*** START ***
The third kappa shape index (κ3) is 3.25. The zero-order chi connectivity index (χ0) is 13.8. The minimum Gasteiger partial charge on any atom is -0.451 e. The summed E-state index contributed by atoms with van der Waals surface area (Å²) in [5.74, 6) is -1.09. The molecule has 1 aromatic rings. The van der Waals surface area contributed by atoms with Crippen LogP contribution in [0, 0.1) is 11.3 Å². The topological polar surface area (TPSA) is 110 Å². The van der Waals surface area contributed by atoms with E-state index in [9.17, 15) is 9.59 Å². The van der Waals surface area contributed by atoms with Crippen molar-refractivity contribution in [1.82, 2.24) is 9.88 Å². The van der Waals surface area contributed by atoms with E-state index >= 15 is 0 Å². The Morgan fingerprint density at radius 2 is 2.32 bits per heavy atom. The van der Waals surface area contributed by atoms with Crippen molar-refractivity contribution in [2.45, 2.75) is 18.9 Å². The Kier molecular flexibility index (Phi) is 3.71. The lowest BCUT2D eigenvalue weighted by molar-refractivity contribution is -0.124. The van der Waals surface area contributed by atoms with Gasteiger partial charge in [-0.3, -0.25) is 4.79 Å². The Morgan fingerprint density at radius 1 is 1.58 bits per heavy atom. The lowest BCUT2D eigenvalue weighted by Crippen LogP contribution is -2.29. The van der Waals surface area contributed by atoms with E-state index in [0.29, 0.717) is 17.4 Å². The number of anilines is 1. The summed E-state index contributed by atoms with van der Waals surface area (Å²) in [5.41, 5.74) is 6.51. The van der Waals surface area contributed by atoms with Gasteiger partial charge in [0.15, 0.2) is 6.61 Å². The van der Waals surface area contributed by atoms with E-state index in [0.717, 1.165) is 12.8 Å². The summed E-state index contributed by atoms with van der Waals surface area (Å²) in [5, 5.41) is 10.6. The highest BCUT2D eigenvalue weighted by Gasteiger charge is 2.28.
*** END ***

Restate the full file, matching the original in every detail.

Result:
The third kappa shape index (κ3) is 3.25. The zero-order chi connectivity index (χ0) is 13.8. The minimum Gasteiger partial charge on any atom is -0.451 e. The summed E-state index contributed by atoms with van der Waals surface area (Å²) in [5.74, 6) is -1.09. The molecule has 1 aromatic rings. The van der Waals surface area contributed by atoms with Crippen LogP contribution in [0, 0.1) is 11.3 Å². The topological polar surface area (TPSA) is 110 Å². The van der Waals surface area contributed by atoms with E-state index in [9.17, 15) is 9.59 Å². The van der Waals surface area contributed by atoms with Crippen molar-refractivity contribution in [1.82, 2.24) is 9.88 Å². The van der Waals surface area contributed by atoms with E-state index >= 15 is 0 Å². The Morgan fingerprint density at radius 2 is 2.32 bits per heavy atom. The van der Waals surface area contributed by atoms with Crippen molar-refractivity contribution in [2.45, 2.75) is 18.9 Å². The Kier molecular flexibility index (Phi) is 3.71. The lowest BCUT2D eigenvalue weighted by molar-refractivity contribution is -0.124. The van der Waals surface area contributed by atoms with Gasteiger partial charge in [-0.3, -0.25) is 4.79 Å². The Morgan fingerprint density at radius 1 is 1.58 bits per heavy atom. The lowest BCUT2D eigenvalue weighted by Crippen LogP contribution is -2.29. The van der Waals surface area contributed by atoms with E-state index in [0.29, 0.717) is 17.4 Å². The number of anilines is 1. The summed E-state index contributed by atoms with van der Waals surface area (Å²) in [5.41, 5.74) is 6.51. The van der Waals surface area contributed by atoms with Gasteiger partial charge in [0.15, 0.2) is 6.61 Å². The van der Waals surface area contributed by atoms with E-state index in [0.717, 1.165) is 12.8 Å². The summed E-state index contributed by atoms with van der Waals surface area (Å²) in [5, 5.41) is 10.6. The highest BCUT2D eigenvalue weighted by Gasteiger charge is 2.28.